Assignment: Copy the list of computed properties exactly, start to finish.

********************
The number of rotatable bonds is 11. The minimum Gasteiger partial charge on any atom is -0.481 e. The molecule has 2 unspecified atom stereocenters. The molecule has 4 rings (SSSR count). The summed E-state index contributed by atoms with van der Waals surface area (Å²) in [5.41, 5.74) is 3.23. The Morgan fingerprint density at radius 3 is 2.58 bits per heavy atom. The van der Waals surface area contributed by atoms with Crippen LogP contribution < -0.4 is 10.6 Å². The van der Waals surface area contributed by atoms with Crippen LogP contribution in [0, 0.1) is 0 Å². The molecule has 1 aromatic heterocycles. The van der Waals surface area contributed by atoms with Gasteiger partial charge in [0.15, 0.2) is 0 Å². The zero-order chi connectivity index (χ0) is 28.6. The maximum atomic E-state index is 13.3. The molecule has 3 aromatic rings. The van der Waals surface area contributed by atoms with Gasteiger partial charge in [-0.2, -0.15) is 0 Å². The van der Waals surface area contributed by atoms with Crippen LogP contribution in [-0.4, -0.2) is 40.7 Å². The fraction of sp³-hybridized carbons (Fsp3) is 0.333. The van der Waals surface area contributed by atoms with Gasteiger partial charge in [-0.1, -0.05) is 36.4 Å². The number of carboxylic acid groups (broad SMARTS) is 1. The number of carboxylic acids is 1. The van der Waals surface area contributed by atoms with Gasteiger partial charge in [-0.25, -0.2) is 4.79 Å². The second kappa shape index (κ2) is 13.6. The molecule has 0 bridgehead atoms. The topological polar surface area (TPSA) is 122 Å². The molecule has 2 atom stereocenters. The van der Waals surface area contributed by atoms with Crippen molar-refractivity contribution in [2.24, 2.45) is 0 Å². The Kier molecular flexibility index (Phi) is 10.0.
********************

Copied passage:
The number of rotatable bonds is 11. The minimum Gasteiger partial charge on any atom is -0.481 e. The molecule has 2 unspecified atom stereocenters. The molecule has 4 rings (SSSR count). The summed E-state index contributed by atoms with van der Waals surface area (Å²) in [5.41, 5.74) is 3.23. The Morgan fingerprint density at radius 3 is 2.58 bits per heavy atom. The van der Waals surface area contributed by atoms with Crippen LogP contribution < -0.4 is 10.6 Å². The van der Waals surface area contributed by atoms with Crippen LogP contribution in [0, 0.1) is 0 Å². The molecule has 1 aromatic heterocycles. The van der Waals surface area contributed by atoms with Gasteiger partial charge in [0.15, 0.2) is 0 Å². The zero-order chi connectivity index (χ0) is 28.6. The maximum atomic E-state index is 13.3. The molecule has 3 aromatic rings. The van der Waals surface area contributed by atoms with Gasteiger partial charge in [-0.2, -0.15) is 0 Å². The van der Waals surface area contributed by atoms with Crippen LogP contribution in [-0.4, -0.2) is 40.7 Å². The fraction of sp³-hybridized carbons (Fsp3) is 0.333. The van der Waals surface area contributed by atoms with Gasteiger partial charge in [-0.1, -0.05) is 36.4 Å². The number of carboxylic acid groups (broad SMARTS) is 1. The number of carboxylic acids is 1. The van der Waals surface area contributed by atoms with Gasteiger partial charge in [-0.25, -0.2) is 4.79 Å². The second kappa shape index (κ2) is 13.6. The molecule has 0 bridgehead atoms. The topological polar surface area (TPSA) is 122 Å². The molecule has 2 atom stereocenters. The van der Waals surface area contributed by atoms with Crippen molar-refractivity contribution in [2.24, 2.45) is 0 Å². The Kier molecular flexibility index (Phi) is 10.0.